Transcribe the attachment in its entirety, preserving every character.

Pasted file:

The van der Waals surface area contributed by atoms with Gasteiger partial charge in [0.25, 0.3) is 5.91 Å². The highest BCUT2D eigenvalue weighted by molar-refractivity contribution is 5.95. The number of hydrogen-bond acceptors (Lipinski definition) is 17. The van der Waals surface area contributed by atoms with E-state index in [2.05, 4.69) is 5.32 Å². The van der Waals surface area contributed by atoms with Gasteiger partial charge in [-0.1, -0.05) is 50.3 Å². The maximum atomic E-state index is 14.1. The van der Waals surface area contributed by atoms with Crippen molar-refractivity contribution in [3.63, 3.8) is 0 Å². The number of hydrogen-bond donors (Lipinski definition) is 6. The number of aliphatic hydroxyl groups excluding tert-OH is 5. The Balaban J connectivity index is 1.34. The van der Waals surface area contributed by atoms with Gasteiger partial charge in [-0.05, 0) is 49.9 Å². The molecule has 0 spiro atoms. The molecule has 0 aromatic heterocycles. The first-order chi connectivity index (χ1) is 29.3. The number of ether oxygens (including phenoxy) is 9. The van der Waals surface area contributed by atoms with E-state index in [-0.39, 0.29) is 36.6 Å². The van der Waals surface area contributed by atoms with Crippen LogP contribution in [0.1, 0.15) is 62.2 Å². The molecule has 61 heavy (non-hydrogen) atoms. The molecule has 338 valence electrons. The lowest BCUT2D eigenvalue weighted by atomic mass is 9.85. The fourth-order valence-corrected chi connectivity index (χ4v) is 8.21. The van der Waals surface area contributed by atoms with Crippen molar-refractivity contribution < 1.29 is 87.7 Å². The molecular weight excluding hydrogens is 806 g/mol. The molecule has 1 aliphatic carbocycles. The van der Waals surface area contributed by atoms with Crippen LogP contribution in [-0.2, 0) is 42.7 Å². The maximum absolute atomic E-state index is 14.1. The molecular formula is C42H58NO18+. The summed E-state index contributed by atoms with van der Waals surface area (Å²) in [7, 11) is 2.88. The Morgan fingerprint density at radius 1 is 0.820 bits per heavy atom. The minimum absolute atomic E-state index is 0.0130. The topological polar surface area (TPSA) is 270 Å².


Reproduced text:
The van der Waals surface area contributed by atoms with Gasteiger partial charge in [0.25, 0.3) is 5.91 Å². The highest BCUT2D eigenvalue weighted by molar-refractivity contribution is 5.95. The number of hydrogen-bond acceptors (Lipinski definition) is 17. The van der Waals surface area contributed by atoms with E-state index in [2.05, 4.69) is 5.32 Å². The van der Waals surface area contributed by atoms with Gasteiger partial charge in [-0.1, -0.05) is 50.3 Å². The maximum atomic E-state index is 14.1. The van der Waals surface area contributed by atoms with Crippen molar-refractivity contribution in [3.63, 3.8) is 0 Å². The number of hydrogen-bond donors (Lipinski definition) is 6. The number of aliphatic hydroxyl groups excluding tert-OH is 5. The Balaban J connectivity index is 1.34. The van der Waals surface area contributed by atoms with Gasteiger partial charge in [-0.05, 0) is 49.9 Å². The molecule has 0 spiro atoms. The molecule has 0 aromatic heterocycles. The first-order chi connectivity index (χ1) is 29.3. The number of ether oxygens (including phenoxy) is 9. The van der Waals surface area contributed by atoms with E-state index in [-0.39, 0.29) is 36.6 Å². The van der Waals surface area contributed by atoms with Crippen LogP contribution in [0.1, 0.15) is 62.2 Å². The molecule has 61 heavy (non-hydrogen) atoms. The molecule has 338 valence electrons. The lowest BCUT2D eigenvalue weighted by atomic mass is 9.85. The fourth-order valence-corrected chi connectivity index (χ4v) is 8.21. The van der Waals surface area contributed by atoms with Crippen molar-refractivity contribution < 1.29 is 87.7 Å². The molecular weight excluding hydrogens is 806 g/mol. The molecule has 1 aliphatic carbocycles. The van der Waals surface area contributed by atoms with Crippen LogP contribution in [-0.2, 0) is 42.7 Å². The maximum absolute atomic E-state index is 14.1. The molecular formula is C42H58NO18+. The summed E-state index contributed by atoms with van der Waals surface area (Å²) in [7, 11) is 2.88. The Morgan fingerprint density at radius 1 is 0.820 bits per heavy atom. The minimum absolute atomic E-state index is 0.0130. The topological polar surface area (TPSA) is 270 Å².